Palma streets and houses

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"Palma has 296 streets (and another  56 in the Arraval neighborhood). They are generally narrow and poorly paved. Many of them are paved with river rocks, some with cut slabs. The rocks are almost always worn due to the carts rolling over them, at times leaving deep ruts. Unfortunately, these holes are almost always then filled with rubble. Different types of rocks are used to pave the streets. The first are irregularly shaped, compact limestone from Garriga Rasa, not far from La Vileta, in the district of Palma. The top quality rock of this type costs 3 pesetas per square meter; the second best quality costs 2.50 pesetas, and the third, 1.80 pesetas. Second, cobblestones made from this same, top-quality limestone cost 10 pesetas per square meter; second-tier limestone cobblestones cost 8 pesetas, while the third best, 4.80 pesetas. The third type are white or grey stone slabs from Estellencs. Fourth are reddish rocks from Estellencs, used primarily for some of the lower streets in Vila d’Amunt. Fifth are flat slabs from Montjuïc. Sixth are heavy limestone rocks from Son Vida, also within the district of Palma. These last three types were used some years ago, while the first three have been used more recently and continue to be used today. Some streets are so narrow that a cart can barely squeeze through them.

Palma has approximately 3,046 houses, while there are 280 in Arraval de Santa Catalina. 56 of the homes are a single-story tall; 464 have two floors; 1,398 consist of three stories; and 1,128 are more than three stories tall (with an average of 4.5 stories). In the Arraval neighborhood, 100 houses consist of a single story;  100 have two floors; 61 are three stories tall; and 3 have more than 3 stories. In addition, there are  16 shacks. However, the number of houses in Arraval grows year after year. In Palma many of the houses belong to several owners, some owning the ground floor, and others one or several of the other floors.

The houses are solid and well-built. Many of the facades have been plastered, though some also reveal their sandstone blocks. The first system is preferred because the blocks don’t always fit well together. This is because lower quality and more economic varieties of stones are used. In addition, the plaster also keeps the humidity from passing through the walls. The homes’ facades are simple and serious. The houses are more pleasing to the eye due to their harmonious proportions than for their architectural ornamentation. The main entrance consists almost always of a large half-point arch supported on very long stone door posts. Though there are some heavily ornate and artistic doors, the majority are smooth, made of “llenyam vermell” or other types of pine with brass knockers, always carefully polished and shiny. Many houses have large balconies with shutters reaching down to the ground and divided into sections so that only the top, middle or lower parts can be opened at will. The glass panes also take up the whole window. Railings tend to be made of wrought iron or, simply, square bars. Some feature scrolls and are Renaissance in style. Almost all the houses have an attic (“desván” or “porxo”) which is completely open to the exterior, supporting the roof with small octagonal columns or a series of rounded arches. At other times, they are simple square windows which are always left open. The roof forms an eave along the entire facade, protecting it. The ends of the beams are carefully carved, and many call our attention due to their beauty and delicacy. At other times, the eaves also feature very pretty carved statues as occurs with the eave on the Town Hall (“Casa Consistorial”). On more humble houses, the only part sticking out over the street is the last row of tiles. Almost all the houses have broad entrances, and the majority have a patio delimited by porticos with arches, at times with a very daring length. These arches are supported on short and potbellied columns, frequently made of marble. The most common ones are made of marble from Binissalem, their columns ending in pseudo-Ionic or Roman capitals.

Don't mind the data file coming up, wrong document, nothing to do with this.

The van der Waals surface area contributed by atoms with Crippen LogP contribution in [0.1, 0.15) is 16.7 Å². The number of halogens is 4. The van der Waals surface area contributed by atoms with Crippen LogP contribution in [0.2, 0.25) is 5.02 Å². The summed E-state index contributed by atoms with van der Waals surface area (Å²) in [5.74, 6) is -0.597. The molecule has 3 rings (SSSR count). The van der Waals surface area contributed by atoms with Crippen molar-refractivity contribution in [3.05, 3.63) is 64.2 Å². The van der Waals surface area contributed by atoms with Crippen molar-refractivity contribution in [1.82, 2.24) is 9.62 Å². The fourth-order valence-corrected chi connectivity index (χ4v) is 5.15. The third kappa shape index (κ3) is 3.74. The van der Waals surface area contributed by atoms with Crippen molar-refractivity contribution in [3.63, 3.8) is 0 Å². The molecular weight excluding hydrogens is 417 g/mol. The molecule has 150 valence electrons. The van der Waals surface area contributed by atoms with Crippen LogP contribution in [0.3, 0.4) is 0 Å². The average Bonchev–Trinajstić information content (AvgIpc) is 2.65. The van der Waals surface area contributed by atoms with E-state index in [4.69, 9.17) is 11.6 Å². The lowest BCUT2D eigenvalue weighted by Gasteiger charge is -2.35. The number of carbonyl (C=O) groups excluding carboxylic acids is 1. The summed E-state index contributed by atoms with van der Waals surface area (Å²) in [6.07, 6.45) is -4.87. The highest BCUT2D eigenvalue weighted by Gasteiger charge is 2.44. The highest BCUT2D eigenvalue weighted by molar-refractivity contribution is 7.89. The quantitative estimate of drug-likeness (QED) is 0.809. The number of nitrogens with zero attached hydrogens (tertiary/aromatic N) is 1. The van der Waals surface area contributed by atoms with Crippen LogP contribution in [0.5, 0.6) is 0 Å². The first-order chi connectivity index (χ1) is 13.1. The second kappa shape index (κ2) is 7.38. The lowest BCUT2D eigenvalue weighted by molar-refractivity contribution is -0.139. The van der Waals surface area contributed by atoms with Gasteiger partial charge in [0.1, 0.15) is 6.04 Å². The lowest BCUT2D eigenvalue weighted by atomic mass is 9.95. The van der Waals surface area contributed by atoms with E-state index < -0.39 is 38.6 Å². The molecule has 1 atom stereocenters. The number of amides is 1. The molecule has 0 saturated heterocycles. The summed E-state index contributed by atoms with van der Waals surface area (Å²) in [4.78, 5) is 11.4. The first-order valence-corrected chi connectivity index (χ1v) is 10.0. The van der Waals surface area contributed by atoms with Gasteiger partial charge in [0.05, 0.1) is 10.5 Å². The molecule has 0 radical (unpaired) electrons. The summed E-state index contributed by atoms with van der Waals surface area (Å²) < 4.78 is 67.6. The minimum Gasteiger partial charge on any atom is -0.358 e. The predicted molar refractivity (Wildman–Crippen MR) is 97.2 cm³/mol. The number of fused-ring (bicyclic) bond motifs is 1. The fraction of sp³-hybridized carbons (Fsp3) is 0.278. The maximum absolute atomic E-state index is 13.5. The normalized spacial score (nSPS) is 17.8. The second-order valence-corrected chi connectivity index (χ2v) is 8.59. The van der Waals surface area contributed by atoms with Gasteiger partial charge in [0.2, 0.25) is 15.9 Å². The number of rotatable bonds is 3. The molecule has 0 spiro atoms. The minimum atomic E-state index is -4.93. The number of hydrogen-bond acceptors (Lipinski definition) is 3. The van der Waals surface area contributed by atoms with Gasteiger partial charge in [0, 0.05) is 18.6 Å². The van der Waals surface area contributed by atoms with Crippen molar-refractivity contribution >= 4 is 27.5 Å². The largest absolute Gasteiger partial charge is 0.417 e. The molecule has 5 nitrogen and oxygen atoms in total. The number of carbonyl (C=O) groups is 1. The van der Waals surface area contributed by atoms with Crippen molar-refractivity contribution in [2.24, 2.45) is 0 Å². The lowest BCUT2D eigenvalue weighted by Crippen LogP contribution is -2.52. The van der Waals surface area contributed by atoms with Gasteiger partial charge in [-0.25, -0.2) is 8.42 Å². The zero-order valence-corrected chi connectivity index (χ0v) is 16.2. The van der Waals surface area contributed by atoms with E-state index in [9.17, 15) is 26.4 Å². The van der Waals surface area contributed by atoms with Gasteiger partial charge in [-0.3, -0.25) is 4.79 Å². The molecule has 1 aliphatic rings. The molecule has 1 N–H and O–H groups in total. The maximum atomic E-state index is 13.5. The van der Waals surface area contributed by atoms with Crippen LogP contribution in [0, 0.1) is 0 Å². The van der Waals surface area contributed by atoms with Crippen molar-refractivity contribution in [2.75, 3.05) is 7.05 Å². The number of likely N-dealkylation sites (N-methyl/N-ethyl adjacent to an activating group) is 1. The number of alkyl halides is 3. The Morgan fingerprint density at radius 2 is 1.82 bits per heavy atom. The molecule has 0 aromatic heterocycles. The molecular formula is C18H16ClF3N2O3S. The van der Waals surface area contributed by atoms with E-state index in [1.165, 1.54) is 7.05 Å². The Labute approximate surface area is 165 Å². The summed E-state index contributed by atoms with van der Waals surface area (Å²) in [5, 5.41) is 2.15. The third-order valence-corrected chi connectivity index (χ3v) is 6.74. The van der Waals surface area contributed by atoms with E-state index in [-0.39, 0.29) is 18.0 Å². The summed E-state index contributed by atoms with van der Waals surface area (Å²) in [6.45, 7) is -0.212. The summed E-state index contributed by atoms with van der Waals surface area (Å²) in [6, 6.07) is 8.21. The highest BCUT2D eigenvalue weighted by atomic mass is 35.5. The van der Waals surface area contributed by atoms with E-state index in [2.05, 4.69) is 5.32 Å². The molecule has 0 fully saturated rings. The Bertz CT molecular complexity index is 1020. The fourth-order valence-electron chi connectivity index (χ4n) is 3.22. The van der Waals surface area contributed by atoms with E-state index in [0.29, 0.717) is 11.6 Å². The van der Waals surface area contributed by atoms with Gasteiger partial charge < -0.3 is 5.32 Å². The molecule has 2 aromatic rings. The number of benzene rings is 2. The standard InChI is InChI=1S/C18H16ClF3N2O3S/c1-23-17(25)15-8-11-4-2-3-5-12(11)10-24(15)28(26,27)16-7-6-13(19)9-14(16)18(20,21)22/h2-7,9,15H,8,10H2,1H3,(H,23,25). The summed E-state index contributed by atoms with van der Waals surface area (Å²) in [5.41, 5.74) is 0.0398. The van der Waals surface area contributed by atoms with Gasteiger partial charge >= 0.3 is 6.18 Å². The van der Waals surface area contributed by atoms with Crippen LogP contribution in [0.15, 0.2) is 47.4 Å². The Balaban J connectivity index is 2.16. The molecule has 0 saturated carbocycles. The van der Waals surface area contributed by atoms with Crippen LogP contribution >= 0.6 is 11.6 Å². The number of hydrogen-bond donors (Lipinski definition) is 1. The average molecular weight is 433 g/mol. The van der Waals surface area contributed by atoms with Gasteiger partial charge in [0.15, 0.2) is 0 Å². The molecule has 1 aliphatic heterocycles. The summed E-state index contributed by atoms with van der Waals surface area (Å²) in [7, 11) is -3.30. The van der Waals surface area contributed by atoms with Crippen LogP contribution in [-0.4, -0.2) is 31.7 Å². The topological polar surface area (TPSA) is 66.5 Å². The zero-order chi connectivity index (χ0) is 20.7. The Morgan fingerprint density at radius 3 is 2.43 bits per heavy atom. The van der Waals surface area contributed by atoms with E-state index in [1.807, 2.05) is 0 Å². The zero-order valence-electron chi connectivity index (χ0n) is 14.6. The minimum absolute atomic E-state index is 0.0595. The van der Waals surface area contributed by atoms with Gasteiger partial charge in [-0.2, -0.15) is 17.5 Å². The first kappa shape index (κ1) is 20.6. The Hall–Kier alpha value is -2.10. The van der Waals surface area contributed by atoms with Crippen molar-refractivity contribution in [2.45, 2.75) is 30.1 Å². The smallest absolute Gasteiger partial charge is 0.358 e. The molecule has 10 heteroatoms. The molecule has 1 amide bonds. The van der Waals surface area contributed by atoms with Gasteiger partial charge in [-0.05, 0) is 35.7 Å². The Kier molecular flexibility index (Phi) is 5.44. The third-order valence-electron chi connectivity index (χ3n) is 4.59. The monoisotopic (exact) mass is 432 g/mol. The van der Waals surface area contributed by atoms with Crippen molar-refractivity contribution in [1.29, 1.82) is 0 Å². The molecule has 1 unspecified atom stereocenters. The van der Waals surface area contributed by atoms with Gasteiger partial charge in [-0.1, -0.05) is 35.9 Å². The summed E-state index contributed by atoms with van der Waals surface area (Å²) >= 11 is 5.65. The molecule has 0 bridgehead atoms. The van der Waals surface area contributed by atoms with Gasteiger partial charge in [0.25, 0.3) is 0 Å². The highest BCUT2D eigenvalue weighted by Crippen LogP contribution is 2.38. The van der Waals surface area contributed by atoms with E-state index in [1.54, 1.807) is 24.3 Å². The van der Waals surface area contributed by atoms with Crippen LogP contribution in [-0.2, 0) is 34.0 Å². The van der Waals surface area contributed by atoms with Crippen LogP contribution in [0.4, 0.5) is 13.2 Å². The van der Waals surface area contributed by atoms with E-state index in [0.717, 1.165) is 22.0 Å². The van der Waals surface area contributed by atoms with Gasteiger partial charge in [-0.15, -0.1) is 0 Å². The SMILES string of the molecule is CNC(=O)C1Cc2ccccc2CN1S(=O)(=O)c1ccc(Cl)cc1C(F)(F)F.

An external staircase allows people to climb to the upper floor ending in the vestibule or through another analogous gallery to the patio. If the patio doesn’t have any porticos, the staircase in the patio is protected by a garret. Some older houses feature Gothic handrails with very pretty figures. The steps tend to consist of stone from Santanyí, and they are rarely too steep. In certain homes, the steps are made of marble from Binissalem, and only in new homes do we see pavement tiles with convex molding made in Manacor out of baked clay. Unfortunately, these crack very easily. The door opening onto the landing is almost always made of “llenyam vermell” pine and always has very polished latches or bolts. A small brass bell can be rung from outside via a simple wire ending in a ring. In more contemporary times, doorbells have been introduced, consisting of an interior bell which rings by spinning or pulling an exterior lever."

Archduke Ludwig Salvator of Austria.Las Baleares por la palabra y el grabado. Majorca: City of Palma. Ed. Sa Nostra, Caja de Baleares. Palma de Mallorca. 1982.


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